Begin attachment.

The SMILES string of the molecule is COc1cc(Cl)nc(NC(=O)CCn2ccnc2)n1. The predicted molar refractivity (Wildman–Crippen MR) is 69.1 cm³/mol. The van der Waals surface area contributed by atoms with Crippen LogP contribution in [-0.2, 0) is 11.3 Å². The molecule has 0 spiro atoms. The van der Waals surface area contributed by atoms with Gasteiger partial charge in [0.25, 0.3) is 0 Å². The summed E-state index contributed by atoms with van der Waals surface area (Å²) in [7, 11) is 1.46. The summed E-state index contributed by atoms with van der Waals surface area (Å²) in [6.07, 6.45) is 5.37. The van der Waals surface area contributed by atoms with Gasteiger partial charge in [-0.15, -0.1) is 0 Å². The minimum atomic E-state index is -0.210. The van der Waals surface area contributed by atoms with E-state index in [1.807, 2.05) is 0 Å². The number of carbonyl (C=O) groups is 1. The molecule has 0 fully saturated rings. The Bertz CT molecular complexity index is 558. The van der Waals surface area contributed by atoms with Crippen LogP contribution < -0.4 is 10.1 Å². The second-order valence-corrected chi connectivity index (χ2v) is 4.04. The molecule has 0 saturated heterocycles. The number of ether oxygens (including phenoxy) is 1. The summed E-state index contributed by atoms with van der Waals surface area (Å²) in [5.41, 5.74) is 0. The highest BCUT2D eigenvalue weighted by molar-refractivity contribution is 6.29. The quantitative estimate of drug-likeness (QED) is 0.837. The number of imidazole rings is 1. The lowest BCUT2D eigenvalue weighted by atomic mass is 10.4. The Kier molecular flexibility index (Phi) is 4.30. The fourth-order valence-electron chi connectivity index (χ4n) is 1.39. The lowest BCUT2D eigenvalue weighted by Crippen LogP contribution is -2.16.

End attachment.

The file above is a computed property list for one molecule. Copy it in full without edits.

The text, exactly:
The SMILES string of the molecule is COc1cc(Cl)nc(NC(=O)CCn2ccnc2)n1. The predicted molar refractivity (Wildman–Crippen MR) is 69.1 cm³/mol. The van der Waals surface area contributed by atoms with Crippen LogP contribution in [-0.2, 0) is 11.3 Å². The molecule has 0 spiro atoms. The van der Waals surface area contributed by atoms with Gasteiger partial charge in [0.25, 0.3) is 0 Å². The summed E-state index contributed by atoms with van der Waals surface area (Å²) in [7, 11) is 1.46. The summed E-state index contributed by atoms with van der Waals surface area (Å²) in [6.07, 6.45) is 5.37. The van der Waals surface area contributed by atoms with Gasteiger partial charge in [-0.15, -0.1) is 0 Å². The minimum atomic E-state index is -0.210. The van der Waals surface area contributed by atoms with E-state index in [1.807, 2.05) is 0 Å². The number of carbonyl (C=O) groups is 1. The molecule has 0 fully saturated rings. The Bertz CT molecular complexity index is 558. The van der Waals surface area contributed by atoms with Crippen LogP contribution < -0.4 is 10.1 Å². The second-order valence-corrected chi connectivity index (χ2v) is 4.04. The molecule has 0 saturated heterocycles. The number of ether oxygens (including phenoxy) is 1. The summed E-state index contributed by atoms with van der Waals surface area (Å²) in [5.41, 5.74) is 0. The highest BCUT2D eigenvalue weighted by molar-refractivity contribution is 6.29. The quantitative estimate of drug-likeness (QED) is 0.837. The number of imidazole rings is 1. The lowest BCUT2D eigenvalue weighted by atomic mass is 10.4. The Kier molecular flexibility index (Phi) is 4.30. The fourth-order valence-electron chi connectivity index (χ4n) is 1.39. The lowest BCUT2D eigenvalue weighted by Crippen LogP contribution is -2.16.